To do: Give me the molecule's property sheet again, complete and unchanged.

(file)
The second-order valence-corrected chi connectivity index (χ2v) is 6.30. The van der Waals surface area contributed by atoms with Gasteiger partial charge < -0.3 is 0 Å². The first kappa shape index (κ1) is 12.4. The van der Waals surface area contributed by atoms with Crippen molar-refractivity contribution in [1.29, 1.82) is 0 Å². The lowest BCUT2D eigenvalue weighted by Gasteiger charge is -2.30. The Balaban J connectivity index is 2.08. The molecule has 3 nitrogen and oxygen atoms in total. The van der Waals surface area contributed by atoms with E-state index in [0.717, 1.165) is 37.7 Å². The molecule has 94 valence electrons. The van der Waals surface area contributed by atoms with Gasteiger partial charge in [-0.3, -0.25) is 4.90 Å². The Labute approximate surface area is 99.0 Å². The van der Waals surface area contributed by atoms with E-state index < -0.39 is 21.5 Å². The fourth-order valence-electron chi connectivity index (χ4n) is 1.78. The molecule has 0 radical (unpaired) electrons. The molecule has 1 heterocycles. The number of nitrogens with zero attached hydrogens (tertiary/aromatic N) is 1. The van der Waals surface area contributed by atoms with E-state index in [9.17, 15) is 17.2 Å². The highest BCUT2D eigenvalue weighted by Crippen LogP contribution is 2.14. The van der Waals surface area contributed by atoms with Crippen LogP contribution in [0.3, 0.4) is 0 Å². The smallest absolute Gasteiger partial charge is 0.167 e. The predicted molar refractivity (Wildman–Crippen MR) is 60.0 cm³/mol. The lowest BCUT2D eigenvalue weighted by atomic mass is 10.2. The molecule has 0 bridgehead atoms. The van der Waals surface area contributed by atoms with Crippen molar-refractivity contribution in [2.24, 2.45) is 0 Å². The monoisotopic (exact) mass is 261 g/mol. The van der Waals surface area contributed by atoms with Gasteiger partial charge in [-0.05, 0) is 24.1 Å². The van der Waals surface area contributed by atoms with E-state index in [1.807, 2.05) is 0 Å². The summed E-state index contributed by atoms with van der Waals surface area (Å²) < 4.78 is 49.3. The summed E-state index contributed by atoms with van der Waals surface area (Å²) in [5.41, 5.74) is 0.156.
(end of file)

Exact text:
The second-order valence-corrected chi connectivity index (χ2v) is 6.30. The van der Waals surface area contributed by atoms with Gasteiger partial charge < -0.3 is 0 Å². The first kappa shape index (κ1) is 12.4. The van der Waals surface area contributed by atoms with Crippen molar-refractivity contribution in [1.29, 1.82) is 0 Å². The lowest BCUT2D eigenvalue weighted by Gasteiger charge is -2.30. The Balaban J connectivity index is 2.08. The molecule has 3 nitrogen and oxygen atoms in total. The van der Waals surface area contributed by atoms with E-state index in [0.717, 1.165) is 37.7 Å². The molecule has 94 valence electrons. The van der Waals surface area contributed by atoms with Gasteiger partial charge in [-0.3, -0.25) is 4.90 Å². The Labute approximate surface area is 99.0 Å². The van der Waals surface area contributed by atoms with E-state index < -0.39 is 21.5 Å². The fourth-order valence-electron chi connectivity index (χ4n) is 1.78. The molecule has 0 radical (unpaired) electrons. The molecule has 1 heterocycles. The number of nitrogens with zero attached hydrogens (tertiary/aromatic N) is 1. The van der Waals surface area contributed by atoms with E-state index in [9.17, 15) is 17.2 Å². The highest BCUT2D eigenvalue weighted by Crippen LogP contribution is 2.14. The van der Waals surface area contributed by atoms with Crippen LogP contribution in [0.3, 0.4) is 0 Å². The smallest absolute Gasteiger partial charge is 0.167 e. The predicted molar refractivity (Wildman–Crippen MR) is 60.0 cm³/mol. The lowest BCUT2D eigenvalue weighted by atomic mass is 10.2. The molecule has 0 bridgehead atoms. The van der Waals surface area contributed by atoms with Crippen molar-refractivity contribution in [2.24, 2.45) is 0 Å². The monoisotopic (exact) mass is 261 g/mol. The van der Waals surface area contributed by atoms with Gasteiger partial charge in [-0.05, 0) is 24.1 Å². The van der Waals surface area contributed by atoms with E-state index in [1.807, 2.05) is 0 Å². The summed E-state index contributed by atoms with van der Waals surface area (Å²) < 4.78 is 49.3. The summed E-state index contributed by atoms with van der Waals surface area (Å²) in [5.41, 5.74) is 0.156.